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The People of the State of Illinois v. Tyrese Fisher


March 8, 2011


Appeal from Circuit Court of McLean County No. 08CF1167 Honorable Charles G. Reynard, Judge Presiding.

The opinion of the court was delivered by: Justice Appleton

JUSTICE APPLETON delivered the judgment of the court, with opinion. Presiding Justice Knecht and Justice Steigmann concurred in the judgment and opinion.


A jury found defendant, Tyrese Fisher, guilty of a criminal drug conspiracy (720 ILCS 570/405.1 (West 2008)), and the trial court sentenced him to imprisonment for 14 years. Defendant appeals on several grounds, only one of which is necessary for us to consider. We agree with defendant's argument that the trial court denied him his constitutional right to self-representation and thereby committed a structural error.

If a defendant makes a timely and unequivocal choice to proceed pro se in a criminal case and if, after admonitions pursuant to Illinois Supreme Court Rule 401(a) (eff. July 1, 1984), the trial court finds the choice to be knowing and intelligent, the court must honor the choice, regardless of how unwise the choice might be. The court in this case refused to allow defendant to represent himself, because the court perceived that he lacked sufficient legal expertise to do so. The choice, however, should have been defendant's, not the court's. Therefore, we reverse the trial court's judgment and remand this case for a new trial.


On October 14, 2008, a grand jury returned an indictment charging defendant with four counts of unlawful delivery of a controlled substance (720 ILCS 570/401(c)(2), (d)(i) (West 2008)), counts which the State nol-prossed. On February 11, 2009, a grand jury indicted defendant on a fifth count, which charged him with a criminal drug conspiracy (720 ILCS 570/405.1 (West 2008)). On October 31, 2008, the trial court appointed the public defender to represent him.

On December 5, 2008, defendant filed a pro se motion to dismiss the public defender and to allow him to represent himself, because, as the motion put it, "[t]he defendants [sic] attorney [was] not appropriately handling the case in the way the defendant [was] pleased." More specifically, the motion made two complaints: (1) "[t]he defendants [sic] attorney has not had any contact including mail, phone or personal visits to discuss changes or updates to the defendants [sic] case," and (2) "[t]he defendant would like to file his own motion for dismissall [sic] based on written statements stating that he is not responsible of the charges mentioned in the indictment." The motion concluded: "Given all above, the defendants [sic] attorney should be dismissed and have the defendant represent himself." In a "whereof" clause, the motion requested the following relief: "Defendant's attorney be dismissed and order defendant to appear in front of this court as pro se ad hoc."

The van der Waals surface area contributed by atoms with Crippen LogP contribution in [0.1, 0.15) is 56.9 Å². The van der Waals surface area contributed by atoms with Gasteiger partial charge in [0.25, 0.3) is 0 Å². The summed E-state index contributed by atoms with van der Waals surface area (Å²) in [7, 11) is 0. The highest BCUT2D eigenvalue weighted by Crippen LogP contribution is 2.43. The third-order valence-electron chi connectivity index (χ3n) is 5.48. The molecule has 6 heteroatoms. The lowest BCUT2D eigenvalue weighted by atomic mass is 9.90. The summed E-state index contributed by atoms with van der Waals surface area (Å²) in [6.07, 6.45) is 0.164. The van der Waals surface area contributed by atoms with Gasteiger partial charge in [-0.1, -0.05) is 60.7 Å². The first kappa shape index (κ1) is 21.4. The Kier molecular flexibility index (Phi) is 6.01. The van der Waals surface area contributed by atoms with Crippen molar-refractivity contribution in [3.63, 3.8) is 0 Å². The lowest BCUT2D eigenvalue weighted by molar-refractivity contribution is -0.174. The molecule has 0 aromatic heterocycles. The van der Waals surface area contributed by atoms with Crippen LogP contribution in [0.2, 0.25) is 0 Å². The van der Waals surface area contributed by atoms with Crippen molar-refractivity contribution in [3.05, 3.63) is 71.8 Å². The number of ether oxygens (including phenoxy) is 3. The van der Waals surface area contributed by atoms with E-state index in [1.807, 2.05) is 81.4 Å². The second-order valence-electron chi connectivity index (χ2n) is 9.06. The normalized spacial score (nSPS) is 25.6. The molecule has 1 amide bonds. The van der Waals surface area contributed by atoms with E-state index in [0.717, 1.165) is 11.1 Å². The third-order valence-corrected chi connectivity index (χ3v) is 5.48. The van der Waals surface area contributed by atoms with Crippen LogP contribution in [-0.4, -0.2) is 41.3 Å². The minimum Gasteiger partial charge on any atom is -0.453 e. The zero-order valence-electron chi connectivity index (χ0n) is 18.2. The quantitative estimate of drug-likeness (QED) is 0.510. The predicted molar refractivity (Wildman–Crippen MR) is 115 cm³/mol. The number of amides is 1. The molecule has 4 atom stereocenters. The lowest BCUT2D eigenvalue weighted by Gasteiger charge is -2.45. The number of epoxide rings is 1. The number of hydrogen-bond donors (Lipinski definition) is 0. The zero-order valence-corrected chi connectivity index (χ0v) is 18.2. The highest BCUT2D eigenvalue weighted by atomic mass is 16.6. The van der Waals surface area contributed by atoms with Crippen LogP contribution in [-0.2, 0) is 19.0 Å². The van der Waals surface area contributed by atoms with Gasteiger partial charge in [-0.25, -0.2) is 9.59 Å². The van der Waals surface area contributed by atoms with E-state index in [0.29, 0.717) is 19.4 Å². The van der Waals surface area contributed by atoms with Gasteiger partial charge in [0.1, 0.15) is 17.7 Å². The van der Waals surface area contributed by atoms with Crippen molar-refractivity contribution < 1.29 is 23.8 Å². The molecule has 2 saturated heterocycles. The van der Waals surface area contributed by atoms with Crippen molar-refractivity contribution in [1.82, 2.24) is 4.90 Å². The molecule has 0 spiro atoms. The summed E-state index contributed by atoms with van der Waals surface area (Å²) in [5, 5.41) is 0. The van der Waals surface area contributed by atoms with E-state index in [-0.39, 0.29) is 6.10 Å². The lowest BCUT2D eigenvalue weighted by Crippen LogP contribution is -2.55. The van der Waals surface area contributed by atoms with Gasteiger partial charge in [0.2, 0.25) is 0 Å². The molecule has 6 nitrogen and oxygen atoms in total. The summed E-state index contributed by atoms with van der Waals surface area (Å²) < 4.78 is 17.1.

On December 16, 2008, the trial court held a hearing on defendant's motion to discharge the assistant public defender and to represent himself. In the hearing, referring to defendant's statement that his attorney was "not appropriately handling the case in the way the defendant [was] pleased," the court asked defendant: "So tell me what it is that would please you." Defendant replied that his attorney had failed to comply with his request to file a motion for dismissal on the ground that Jerome Smith, rather than he, had committed the alleged offenses. Defendant told the court:

"I had mailed my attorney a written statement from Jerome Smith that he, basically, said what was done on that date of the events that took place, and I wanted her to put in a motion for dismissal because the surveillance from the tapes and everything shows Jerome Smith doin' these crimes. The CS [(confidential source)] that the State has shows him sayin' that Jerome Smith done these crimes, and I was telling her that I need a motion for dismissal, man, because I'm not the one who done these crimes. I'm being charged for a delivery that someone else has done. They doin' the same charges on my and that person."

Thus, defendant was under the impression that it was impossible for both him and Smith to incur criminal liability for the same deliveries of a controlled substance--deliveries which Smith alone physically accomplished. Even though defendant had requested his court-appointed attorney to file a motion for dismissal on the ground that Smith, rather than he, was the culprit, his attorney had failed to do so.

That was only part of the reason why defendant distrusted his attorney. He also suspected that she would do to him now what he perceived she had done to him in a previous case in which she was appointed to represent him: concentrate on convincing him to enter a negotiated plea of guilty instead of preparing a vigorous defense for trial. He felt that he was "putting [his] life in the hands of someone" who wanted to make a deal with the State in lieu of making a good-faith effort to defend him, using what he regarded as this dispositive evidence in his favor.